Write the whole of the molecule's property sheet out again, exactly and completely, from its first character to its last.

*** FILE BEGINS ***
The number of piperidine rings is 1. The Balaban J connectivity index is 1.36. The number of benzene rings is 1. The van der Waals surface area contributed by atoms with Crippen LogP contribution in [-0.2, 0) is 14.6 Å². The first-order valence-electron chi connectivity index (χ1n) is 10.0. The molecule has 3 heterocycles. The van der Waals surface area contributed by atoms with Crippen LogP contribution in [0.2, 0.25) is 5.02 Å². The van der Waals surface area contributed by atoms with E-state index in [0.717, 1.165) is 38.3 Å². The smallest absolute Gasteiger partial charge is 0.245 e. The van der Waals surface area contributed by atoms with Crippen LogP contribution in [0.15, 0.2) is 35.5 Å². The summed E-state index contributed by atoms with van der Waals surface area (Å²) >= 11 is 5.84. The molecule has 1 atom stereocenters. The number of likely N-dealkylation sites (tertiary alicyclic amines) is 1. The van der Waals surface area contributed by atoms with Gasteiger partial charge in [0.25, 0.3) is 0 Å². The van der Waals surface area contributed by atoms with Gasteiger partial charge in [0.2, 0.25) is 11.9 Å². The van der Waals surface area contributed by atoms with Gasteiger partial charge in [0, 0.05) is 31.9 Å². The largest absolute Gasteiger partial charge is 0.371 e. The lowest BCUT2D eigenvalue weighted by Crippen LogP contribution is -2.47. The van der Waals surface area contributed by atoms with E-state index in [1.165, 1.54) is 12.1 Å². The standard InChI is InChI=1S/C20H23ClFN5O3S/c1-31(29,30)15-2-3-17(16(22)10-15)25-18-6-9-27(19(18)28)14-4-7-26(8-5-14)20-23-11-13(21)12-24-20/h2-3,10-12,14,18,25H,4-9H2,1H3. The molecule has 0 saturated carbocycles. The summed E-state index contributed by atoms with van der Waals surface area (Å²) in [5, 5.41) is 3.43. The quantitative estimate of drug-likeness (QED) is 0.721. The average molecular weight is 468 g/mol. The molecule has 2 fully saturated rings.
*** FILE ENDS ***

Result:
The number of piperidine rings is 1. The Balaban J connectivity index is 1.36. The number of benzene rings is 1. The van der Waals surface area contributed by atoms with Crippen LogP contribution in [-0.2, 0) is 14.6 Å². The first-order valence-electron chi connectivity index (χ1n) is 10.0. The molecule has 3 heterocycles. The van der Waals surface area contributed by atoms with Crippen LogP contribution in [0.2, 0.25) is 5.02 Å². The van der Waals surface area contributed by atoms with E-state index in [0.717, 1.165) is 38.3 Å². The smallest absolute Gasteiger partial charge is 0.245 e. The van der Waals surface area contributed by atoms with Crippen LogP contribution in [0.15, 0.2) is 35.5 Å². The summed E-state index contributed by atoms with van der Waals surface area (Å²) >= 11 is 5.84. The molecule has 1 atom stereocenters. The number of likely N-dealkylation sites (tertiary alicyclic amines) is 1. The van der Waals surface area contributed by atoms with Gasteiger partial charge in [0.25, 0.3) is 0 Å². The van der Waals surface area contributed by atoms with Gasteiger partial charge in [0.2, 0.25) is 11.9 Å². The van der Waals surface area contributed by atoms with Gasteiger partial charge in [0, 0.05) is 31.9 Å². The largest absolute Gasteiger partial charge is 0.371 e. The lowest BCUT2D eigenvalue weighted by Crippen LogP contribution is -2.47. The van der Waals surface area contributed by atoms with E-state index in [1.165, 1.54) is 12.1 Å². The standard InChI is InChI=1S/C20H23ClFN5O3S/c1-31(29,30)15-2-3-17(16(22)10-15)25-18-6-9-27(19(18)28)14-4-7-26(8-5-14)20-23-11-13(21)12-24-20/h2-3,10-12,14,18,25H,4-9H2,1H3. The molecule has 0 saturated carbocycles. The summed E-state index contributed by atoms with van der Waals surface area (Å²) in [5, 5.41) is 3.43. The quantitative estimate of drug-likeness (QED) is 0.721. The average molecular weight is 468 g/mol. The molecule has 2 fully saturated rings.